11. They are, most of the way from Corby South to Storefield. The masts are almost complete between Corby and Kettering and the remaining gaps are gradually closing all the way South to Bedford now.
  12. The AC stock was used on the Skeggy's regularly for the first time in 1983. When HSTs were introduced on the Midland, the Mk2s cascaded replaced the remaining mk1s which as the MML requirement was less at the weekend, had traditionally been used on the Saturday extras. The Mk1s displaced from the MML moved on to the Summer dated trains and the oldest (and most decrepit, they really were!) vacuum only mk1s were withdrawn. The locos followed the same pattern, fewer 45/1s and 47/4s required for the MML at the weekend freed these up for Skeggy runs. I don't have any record of a 45 at Skegness before 1982 but they were commonplace from 1983 onwards.
  13. These ran from Welbeck Colliery in Derbyshire via Toton and Brent but I don't know when the North Kent works were equipped for MGR working, I believe they'd previously ran with vacuum braked wagons and I wouldn't be certain that MGRs ran before the 1970s. They ran twice daily in the late 70s and early 80s and were rostered for Toton type 4 haulage which could be anything from home, Holbeck or Tinsley based 45/0, 45/1 or any variant of 47 from just about any depot. Pairs of 25s were a pretty rare but acceptable substitute, legend has it type 1s were used on occasions after they'd been fitted with guard's brake valves in the early 80s but I've never seen a photo and as Cricklewood crews weren't trained on them, it seems unlikely they'd have progressed beyond Wellingborough. A look at an Ian Allan Locoshed book for your chosen period should give plenty of options. The roster had an exchange of north and southbound trains between LMR and SR motive power and crews at Brent but this didn't always happen and a pal of mine who was at Cricklewood 1978-1983 took the train onward with a pilot from Clapham several times.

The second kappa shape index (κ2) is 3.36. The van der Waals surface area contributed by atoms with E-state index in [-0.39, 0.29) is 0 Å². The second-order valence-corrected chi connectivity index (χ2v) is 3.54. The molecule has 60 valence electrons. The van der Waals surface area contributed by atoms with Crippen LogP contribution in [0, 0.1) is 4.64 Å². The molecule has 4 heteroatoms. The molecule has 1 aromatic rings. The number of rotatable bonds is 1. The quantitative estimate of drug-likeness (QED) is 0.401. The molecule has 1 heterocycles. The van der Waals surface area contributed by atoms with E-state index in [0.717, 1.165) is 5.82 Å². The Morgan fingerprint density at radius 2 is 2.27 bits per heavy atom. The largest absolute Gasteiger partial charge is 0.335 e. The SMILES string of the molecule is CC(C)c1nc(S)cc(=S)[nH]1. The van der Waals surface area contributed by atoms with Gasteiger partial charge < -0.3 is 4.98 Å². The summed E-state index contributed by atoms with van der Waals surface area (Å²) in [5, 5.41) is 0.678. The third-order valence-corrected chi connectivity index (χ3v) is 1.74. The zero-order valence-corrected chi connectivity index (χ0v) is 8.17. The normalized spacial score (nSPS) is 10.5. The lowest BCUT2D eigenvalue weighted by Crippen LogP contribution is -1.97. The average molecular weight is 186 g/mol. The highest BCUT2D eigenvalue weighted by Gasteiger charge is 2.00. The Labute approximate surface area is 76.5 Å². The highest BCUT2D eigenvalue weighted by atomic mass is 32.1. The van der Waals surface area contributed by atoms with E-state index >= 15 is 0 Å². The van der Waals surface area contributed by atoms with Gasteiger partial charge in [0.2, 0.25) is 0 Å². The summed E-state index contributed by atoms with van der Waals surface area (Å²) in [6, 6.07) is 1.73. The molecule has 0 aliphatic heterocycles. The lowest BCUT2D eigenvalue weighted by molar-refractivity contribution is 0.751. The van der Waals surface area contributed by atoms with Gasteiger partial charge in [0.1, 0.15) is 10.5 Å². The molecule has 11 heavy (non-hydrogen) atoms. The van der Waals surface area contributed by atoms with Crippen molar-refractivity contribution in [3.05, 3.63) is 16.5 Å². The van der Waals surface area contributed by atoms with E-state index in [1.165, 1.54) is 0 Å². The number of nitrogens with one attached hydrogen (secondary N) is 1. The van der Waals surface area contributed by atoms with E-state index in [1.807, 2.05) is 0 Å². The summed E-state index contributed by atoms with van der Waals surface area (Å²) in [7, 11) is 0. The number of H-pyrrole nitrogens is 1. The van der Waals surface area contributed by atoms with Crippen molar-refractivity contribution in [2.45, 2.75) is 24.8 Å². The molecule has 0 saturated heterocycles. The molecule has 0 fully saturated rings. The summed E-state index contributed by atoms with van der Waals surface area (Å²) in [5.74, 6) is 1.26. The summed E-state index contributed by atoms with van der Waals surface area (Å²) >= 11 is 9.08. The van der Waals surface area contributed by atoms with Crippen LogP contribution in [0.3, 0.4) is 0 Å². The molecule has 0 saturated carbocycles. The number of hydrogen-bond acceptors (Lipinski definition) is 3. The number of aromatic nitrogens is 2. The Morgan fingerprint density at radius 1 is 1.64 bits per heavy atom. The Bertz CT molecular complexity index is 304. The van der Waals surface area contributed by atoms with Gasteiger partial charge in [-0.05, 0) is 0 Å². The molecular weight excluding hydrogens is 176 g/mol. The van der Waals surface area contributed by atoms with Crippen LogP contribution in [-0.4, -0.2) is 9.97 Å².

14. Are we really suggesting that a TfL approach would solve all ills outside London? TfL loses circa £2m a day, most of it on the buses. Elsewhere, across the rest of the country as a whole, total bus subsidies are a fraction of what the TfL network needs to prop it up. By all means re-regulate buses, and then cut around £10-12bn from other services to provide a bus network comparable to that which London currently enjoys, but undoubtedly not for much longer. London does work, but at a price, a price which there is now a slowly dawning realisation is one which the Capital, and more critically the country simply can’t afford.
  15. Are we really suggesting that a TfL approach would solve all ills outside London? TfL loses circa £2m a day, most of it on the buses. Elsewhere, across the rest of the country as a whole, total bus subsidies are a fraction of what the TfL network needs to prop it up. By all means re-regulate buses, and then cut around £10-12bn from other services to provide a bus network comparable to that which London currently enjoys, but undoubtedly not for much longer. London does work, but at a price, a price which there is now a slowly dawning realisation is one which the Capital, and more critically the country simply can’t afford.